Porcelain veneers are best suited for minor to moderate misalignment issues. Severe cases may require orthodontic treatment for the best results.
Dr. Susan R. Pan, DDS, is a highly qualified dentist with a long-standing engagement in the field since 1986. She was a recipient of the Dr. Gerald Z Wright Award for graduating first in her class at Schulich School of Medicine & Dentistry, University of Western Ontario. Additionally, she worked as a clinical instructor for new dentists at the University of Western Ontario’s School of Dentistry and graduated from the Dental School of Sun Yat-Sen University of Medical Sciences. Dr. Pan has received recognition for her exceptional work, as she was consecutively awarded the Diamond Winner for the Readers’ Choice of their Favorite Dentist by the Hamilton Spectator in 2014 and 2015, and was nominated for the same title multiple times in 2007, 2010, 2014, 2015, 2016, and 2017.
Maintain good oral hygiene, rinse with warm salt water, use over-the-counter mouthwashes, and consider anti-inflammatory medications. Consult a dentist for persistent inflammation.
You can consume fruit juices with porcelain veneers, but be mindful of their acidic content and maintain good oral hygiene to prevent enamel erosion.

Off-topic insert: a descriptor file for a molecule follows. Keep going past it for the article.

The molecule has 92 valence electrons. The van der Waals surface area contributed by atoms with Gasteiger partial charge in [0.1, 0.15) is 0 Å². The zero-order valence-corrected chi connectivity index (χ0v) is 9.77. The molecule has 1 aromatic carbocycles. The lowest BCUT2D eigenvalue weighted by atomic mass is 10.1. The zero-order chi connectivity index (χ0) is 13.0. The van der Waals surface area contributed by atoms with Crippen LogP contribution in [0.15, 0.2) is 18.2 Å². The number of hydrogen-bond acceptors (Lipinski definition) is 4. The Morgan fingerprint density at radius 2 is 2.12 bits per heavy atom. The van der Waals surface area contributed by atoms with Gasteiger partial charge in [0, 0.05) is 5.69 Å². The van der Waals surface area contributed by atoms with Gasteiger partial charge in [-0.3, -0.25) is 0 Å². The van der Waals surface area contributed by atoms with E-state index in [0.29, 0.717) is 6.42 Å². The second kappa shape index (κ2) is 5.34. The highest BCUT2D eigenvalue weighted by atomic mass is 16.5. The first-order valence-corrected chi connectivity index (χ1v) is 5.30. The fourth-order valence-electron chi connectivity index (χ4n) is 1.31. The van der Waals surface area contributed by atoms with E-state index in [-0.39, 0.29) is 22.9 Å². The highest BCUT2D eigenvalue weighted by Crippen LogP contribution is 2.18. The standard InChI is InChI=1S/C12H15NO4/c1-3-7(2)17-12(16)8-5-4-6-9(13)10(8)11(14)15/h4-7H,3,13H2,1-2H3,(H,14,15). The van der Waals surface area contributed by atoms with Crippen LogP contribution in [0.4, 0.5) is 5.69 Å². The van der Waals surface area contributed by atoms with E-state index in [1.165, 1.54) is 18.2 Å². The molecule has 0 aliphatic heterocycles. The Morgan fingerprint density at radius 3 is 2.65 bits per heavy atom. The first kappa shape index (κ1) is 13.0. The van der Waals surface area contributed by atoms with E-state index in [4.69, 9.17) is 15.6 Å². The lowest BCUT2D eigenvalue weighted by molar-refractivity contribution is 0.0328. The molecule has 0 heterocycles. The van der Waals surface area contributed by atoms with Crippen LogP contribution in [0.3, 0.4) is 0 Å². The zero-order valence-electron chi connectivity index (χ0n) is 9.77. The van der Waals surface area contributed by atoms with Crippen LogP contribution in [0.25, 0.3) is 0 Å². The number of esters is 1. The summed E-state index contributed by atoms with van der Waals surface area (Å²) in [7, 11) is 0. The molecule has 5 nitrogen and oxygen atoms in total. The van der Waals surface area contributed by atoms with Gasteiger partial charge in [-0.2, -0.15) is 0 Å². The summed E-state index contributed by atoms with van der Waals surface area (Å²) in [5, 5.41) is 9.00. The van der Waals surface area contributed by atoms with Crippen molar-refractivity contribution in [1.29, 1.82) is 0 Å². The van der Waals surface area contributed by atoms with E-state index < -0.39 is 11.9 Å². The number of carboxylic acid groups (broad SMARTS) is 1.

You can consume herbal kombucha with added probiotics and antioxidants with porcelain veneers, but be cautious of its acidity and maintain good oral hygiene.
If there’s insufficient jawbone due to atrophy or resorption, a bone graft can provide a more stable base for the implant.
You can consume iced coffee with porcelain veneers, but be cautious of its potential to stain natural teeth and veneers.
Dietary habits which include very hard or fi brous foods. In moderation this is not a concern, but an excessive habit of eating particularly abrasive foods can lead to tooth abrasion. Examples of this would be sunfl ower seeds, certain grains and nuts.
Dental products come in a wide range of abrasiveness. Because exposure to abrasive toothpastes occurs on a daily basis, it is important to select products that will minimize the abrasive risk to your teeth.
Examples include toothbrushes with excessively hard bristles and some toothpastes that contain highly abrasive particles.